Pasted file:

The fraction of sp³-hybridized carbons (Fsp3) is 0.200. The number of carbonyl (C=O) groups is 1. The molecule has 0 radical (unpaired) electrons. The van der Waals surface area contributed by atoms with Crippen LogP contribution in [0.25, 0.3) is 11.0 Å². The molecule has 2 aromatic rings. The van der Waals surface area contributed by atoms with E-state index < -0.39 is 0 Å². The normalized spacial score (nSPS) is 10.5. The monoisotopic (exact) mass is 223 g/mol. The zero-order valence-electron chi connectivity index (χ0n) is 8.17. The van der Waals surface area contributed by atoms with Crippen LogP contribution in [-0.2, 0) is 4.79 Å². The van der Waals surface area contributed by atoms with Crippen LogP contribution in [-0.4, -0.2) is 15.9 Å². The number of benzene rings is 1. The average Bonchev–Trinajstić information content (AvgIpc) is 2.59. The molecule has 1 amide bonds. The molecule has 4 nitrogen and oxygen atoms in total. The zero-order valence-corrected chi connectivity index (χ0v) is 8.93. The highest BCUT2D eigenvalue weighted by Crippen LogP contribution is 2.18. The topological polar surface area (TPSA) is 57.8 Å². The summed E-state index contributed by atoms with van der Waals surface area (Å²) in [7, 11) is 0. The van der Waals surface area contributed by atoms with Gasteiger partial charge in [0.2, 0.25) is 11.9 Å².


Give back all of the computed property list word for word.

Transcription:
The fraction of sp³-hybridized carbons (Fsp3) is 0.200. The number of carbonyl (C=O) groups is 1. The molecule has 0 radical (unpaired) electrons. The van der Waals surface area contributed by atoms with Crippen LogP contribution in [0.25, 0.3) is 11.0 Å². The molecule has 2 aromatic rings. The van der Waals surface area contributed by atoms with E-state index < -0.39 is 0 Å². The normalized spacial score (nSPS) is 10.5. The monoisotopic (exact) mass is 223 g/mol. The zero-order valence-electron chi connectivity index (χ0n) is 8.17. The van der Waals surface area contributed by atoms with Crippen LogP contribution in [-0.2, 0) is 4.79 Å². The van der Waals surface area contributed by atoms with Crippen LogP contribution in [-0.4, -0.2) is 15.9 Å². The number of benzene rings is 1. The average Bonchev–Trinajstić information content (AvgIpc) is 2.59. The molecule has 1 amide bonds. The molecule has 4 nitrogen and oxygen atoms in total. The zero-order valence-corrected chi connectivity index (χ0v) is 8.93. The highest BCUT2D eigenvalue weighted by Crippen LogP contribution is 2.18. The topological polar surface area (TPSA) is 57.8 Å². The summed E-state index contributed by atoms with van der Waals surface area (Å²) in [7, 11) is 0. The van der Waals surface area contributed by atoms with Gasteiger partial charge in [0.2, 0.25) is 11.9 Å².